On Friday July 8th around 4:45AM, the Rogers network in Canada went down hard.  Cellular, internet, and cable services were disrupted for customers across the country.   The NetBlocks monitoring group estimated the outage knocked out a quarter of Canada's observable internet connectivity.  And this wasn't a short outage - it took Rogers almost the entire day Friday to restore core services, and until late Saturday night for some customers to be fully restored, including myself.  

The impact was felt across the country - calls to emergency services failed, Interac payments were down, concerts were cancelled, and countless businesses had to stop work for the day.  And this isn't the first time in recent memory Rogers has suffered a major outage - In April 2021, Rogers experienced a country-wide outage that saw many unable to place calls, send text messages, or access the internet via mobile devices.  

Since the outage, there have been calls for "more competition" to mitigate the impact of a single carrier failing, but the answer isn't that simple.  We have competition today, through the CRTCs Wholesale access regime, but that regime also failed on Friday as third party ISPs such as TekSavvy were also impacted when Rogers went down.  This is because while companies like TekSavvy lease the "last mile" from Rogers, the current configuration of how they interconnect depends on the Rogers network being functional for that wholesale access to work.  

One solution to the problem is to break the incumbent carriers up through a process called structural separation.  As an example in this model, Rogers would be broken up into several companies - one that operates the physical network (cable, fibre, etc), one that operates the wireless network (LTE), and one that provides services to end-consumers.    This is the model employed in the UK, where BT Retail provides broadband services to residential and business customers, and Openreach provides access to network infrastructure used by competitors to deliver their own broadband products.

In this model, an outage of the Rogers "retail" network would not have impacted the wholesale services provided by the likes of Teksavvy, since an outage on the retail side would have no impact on the operations of the infrastructure provider, providing for greater resiliency to single points of failure.  It also fosters competition as the physical network operator is encouraged to partner with wholesalers to help fill the network to capacity.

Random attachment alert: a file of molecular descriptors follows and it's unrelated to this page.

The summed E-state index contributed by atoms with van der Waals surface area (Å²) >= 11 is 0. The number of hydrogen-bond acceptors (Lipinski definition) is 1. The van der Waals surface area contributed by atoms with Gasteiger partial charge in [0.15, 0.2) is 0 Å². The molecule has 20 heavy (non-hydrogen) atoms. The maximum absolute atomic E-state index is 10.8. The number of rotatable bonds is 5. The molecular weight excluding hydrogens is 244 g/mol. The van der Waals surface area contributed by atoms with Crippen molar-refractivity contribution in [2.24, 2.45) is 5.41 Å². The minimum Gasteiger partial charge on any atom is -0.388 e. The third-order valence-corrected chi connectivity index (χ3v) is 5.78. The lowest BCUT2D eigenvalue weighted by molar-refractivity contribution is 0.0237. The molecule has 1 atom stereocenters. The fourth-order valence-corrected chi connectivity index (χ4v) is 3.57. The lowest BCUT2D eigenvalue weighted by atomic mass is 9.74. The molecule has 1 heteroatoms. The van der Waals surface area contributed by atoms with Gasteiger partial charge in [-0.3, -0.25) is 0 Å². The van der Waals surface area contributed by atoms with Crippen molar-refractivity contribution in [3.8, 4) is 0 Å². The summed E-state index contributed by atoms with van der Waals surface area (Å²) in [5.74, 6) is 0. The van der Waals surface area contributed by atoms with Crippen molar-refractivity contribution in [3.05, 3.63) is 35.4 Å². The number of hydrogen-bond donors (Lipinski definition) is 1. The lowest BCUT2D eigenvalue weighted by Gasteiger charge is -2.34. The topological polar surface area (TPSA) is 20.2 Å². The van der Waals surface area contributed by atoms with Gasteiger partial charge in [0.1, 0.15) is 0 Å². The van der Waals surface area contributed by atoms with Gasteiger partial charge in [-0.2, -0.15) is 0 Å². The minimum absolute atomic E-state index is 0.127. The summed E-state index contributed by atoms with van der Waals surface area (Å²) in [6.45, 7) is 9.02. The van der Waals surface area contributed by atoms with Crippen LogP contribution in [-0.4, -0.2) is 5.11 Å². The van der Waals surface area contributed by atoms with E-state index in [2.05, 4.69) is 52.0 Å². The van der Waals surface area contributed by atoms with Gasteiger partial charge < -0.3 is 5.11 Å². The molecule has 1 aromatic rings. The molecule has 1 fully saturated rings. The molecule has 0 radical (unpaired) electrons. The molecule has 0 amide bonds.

This isn't a radical idea.  In Singapore, they deployed a national broadband network using an open access network model.  The physical fibre is operated by a company called NetLink.  This entity designs, builds, owns and operates the passive fibre network infrastructure.  This entity then provides open, wholesale access its fibre network, so that telecommunication operators can focus on offering innovative products and services to consumers and businesses without incurring high fixed costs of building fibre networks.  It's win-win - with a single wholesale provider powering the backbone of the fibre network, Singapore avoids the need to overbuild fibre to the premises, while still allowing for competition through the open wholesale access model.

As I've said many times before, the problem with the CRTCs focus on facilities based competition leads to inefficient network builds.  Take any new residential build in Canada -  at least two providers (CableCo and TelCo) will both build physical fibre to the same house to provide services.  In an ideal world, we would have one provider lay the physical fibre, and then any number of providers accessing that network on a wholesale basis to provide services to end consumers. Some might say this provides for lack of diversity, but you don't have two gas lines coming into your home, nor do you have two electricity feeds - you have one and then a choice of which service provider delivers the end-service to your home.  

So maybe it is time we take a serious look at structurally separating the incumbent networks and separating them into infrastructure companies and service companies - the results could be amazing for true service based competition in Canada.